Whilst Parliament’s refusal to legislate towards positive cultural and environmental change confirms that we’re in turbulent and uncertain times, we must recognise this as a crucial turning point in history in which we can reclaim our power and devise empowering new alternatives.

“By 2050 the equivalent of almost three planets could be required to provide the natural resources needed to sustain current lifestyles” says the UN.

Unwittingly, Minister’s rejection of the report’s recommendation certifies loud and clear that the government as an institution is not fit for functioning in the vision of a just, equal and quality society that the public wants. In their indifference to sustainable fashion, Ministers have signified their own demise. Their passivity declares UK Parliament as ignorant and outdated. It illuminates the institution’s archaic, rigid structure as obsolete in times that we’re demanding more and better from our lives. We are bigger, brighter and more deserving than what the institution can, and is willing to, offer us.

Supported by critical movements like the Women’s March and Extinction Rebellion, we are shaping new parameters for the world we want to live in. That requires models founded on agility, adaptability, responsiveness and compassion – AKA antonyms for the current state of UK Parliament. As a society that wants more, we are outgrowing the function that this government can serve.

Parliament has once again failed its citizens, but this inaction serves as a mirror reflecting back to us where our collective power has long been absorbed in its out-of-touch institution. In its sustaining of class difference, healthcare cuts and social divisions whilst funding £80,000 salaries for its MPS.

Beating on Parliament’s door is not working because Ministers and MPs don’t want to hear us. So, stepping forward, we must channel our shock into action and reclaim our power as we continue to create the vision of the future we want. No one person can take on the entire epidemic of climate change, but we must recognise our responsibility to do our bit, wise-up, recognise our own power and act on it.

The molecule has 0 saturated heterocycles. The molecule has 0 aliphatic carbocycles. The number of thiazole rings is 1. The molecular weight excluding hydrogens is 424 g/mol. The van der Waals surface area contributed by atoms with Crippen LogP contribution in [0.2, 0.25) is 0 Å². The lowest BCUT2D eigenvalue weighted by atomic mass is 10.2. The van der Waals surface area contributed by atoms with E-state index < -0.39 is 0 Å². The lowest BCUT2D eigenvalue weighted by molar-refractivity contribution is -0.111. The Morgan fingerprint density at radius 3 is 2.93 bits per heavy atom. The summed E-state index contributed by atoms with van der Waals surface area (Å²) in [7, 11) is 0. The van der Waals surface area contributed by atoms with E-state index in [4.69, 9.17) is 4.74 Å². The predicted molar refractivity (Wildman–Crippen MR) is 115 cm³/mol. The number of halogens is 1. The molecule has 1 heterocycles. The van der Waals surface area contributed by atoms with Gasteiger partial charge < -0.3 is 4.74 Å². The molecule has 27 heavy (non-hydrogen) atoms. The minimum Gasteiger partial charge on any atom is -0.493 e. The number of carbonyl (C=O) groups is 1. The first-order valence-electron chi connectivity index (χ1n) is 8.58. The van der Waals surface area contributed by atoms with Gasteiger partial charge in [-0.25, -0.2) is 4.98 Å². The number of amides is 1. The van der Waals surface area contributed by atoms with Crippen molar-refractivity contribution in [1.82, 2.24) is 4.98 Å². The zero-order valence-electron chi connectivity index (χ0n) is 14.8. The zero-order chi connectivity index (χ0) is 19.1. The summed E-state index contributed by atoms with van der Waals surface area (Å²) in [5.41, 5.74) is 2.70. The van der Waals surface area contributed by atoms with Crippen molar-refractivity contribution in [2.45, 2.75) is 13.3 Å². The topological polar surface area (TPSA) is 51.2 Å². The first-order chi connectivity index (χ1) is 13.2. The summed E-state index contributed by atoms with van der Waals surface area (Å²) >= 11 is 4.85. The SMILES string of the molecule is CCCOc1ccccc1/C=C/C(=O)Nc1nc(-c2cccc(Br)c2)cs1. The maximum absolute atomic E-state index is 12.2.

That requires a considerable perspective shift, redefining where our power lies and initiating new solutions – solutions that do not rely on the never-ending treadmill of winning the attention of unconcerned Ministers and MPs. It means focusing on the mass empowerment and emancipation of the UK’s citizens by recognising that the power is with us, not them.

Sans government, how can we step forward with determination and resolve to create positive, radical social and cultural change?

Two solutions immediately available to us are money and technology. Whilst both ideas commonly evoke cautious reactions, a paradigm shift from defensiveness to opportunity thinking could be the answer to reshaping fast fashion.

Embracing our capital power in a consumer-led society, we can initiate change through the way we spend. Money, no matter what amount we have, is power, and reframing the act of spending and consumption into a positive force could be the radical shift needed. Every pound we spend is a choice that creates the world we want to live in. Becoming conscious of this, we can cut off the power supply of fashion’s worst offenders forcing brands to either adapt to our demand or die.

“Every time you spend money you are casting a vote for the kind of world you want.” says Anna Lappe

In addition, at the rate of technological advancements, dominant power is moving from the hands of the lawmakers to the hands of the app-makers. Instantaneous communication has allowed global awareness-raising, birthing ‘clicktivism’ and making it possible for anti-Trump protest marches to take place simultaneously across the world. It allows for global networking and faster inspiration, creativity and creation for problem-solving through inventions, knowledge and environmental solutions.

There is no steadfast answer to the fast fashion epidemic. In a globalised culture, the law, education, media, brands and consumers all intermingle in a messy and complex web. What we do know is that the government is continuing to fail us as citizens and its unwillingness to fix fashion could be the catalyst needed to spur a radical paradigm and culture shift.

 

Author: Holly C. Campbell

Holly-Campbell@live.co.uk

What Does Feminism Mean Today?

Over centuries feminism’s presence in popular culture has been contested. Amidst a great shift in a how the movement exists in mainstream media, what do popular portrayals of feminism mean for women’s experiences of liberation today?

Holly Charlotte Campbell hosts a free interactive discussion and feedback group to inspire critical and collaborative thinking on feminism today.

Your voice, opinion and experiences are important. This is a comfortable, constructive and respectiful space for you to share your thoughts and receive valuable takeaways to inspire your own projects, career aspirations and academic work.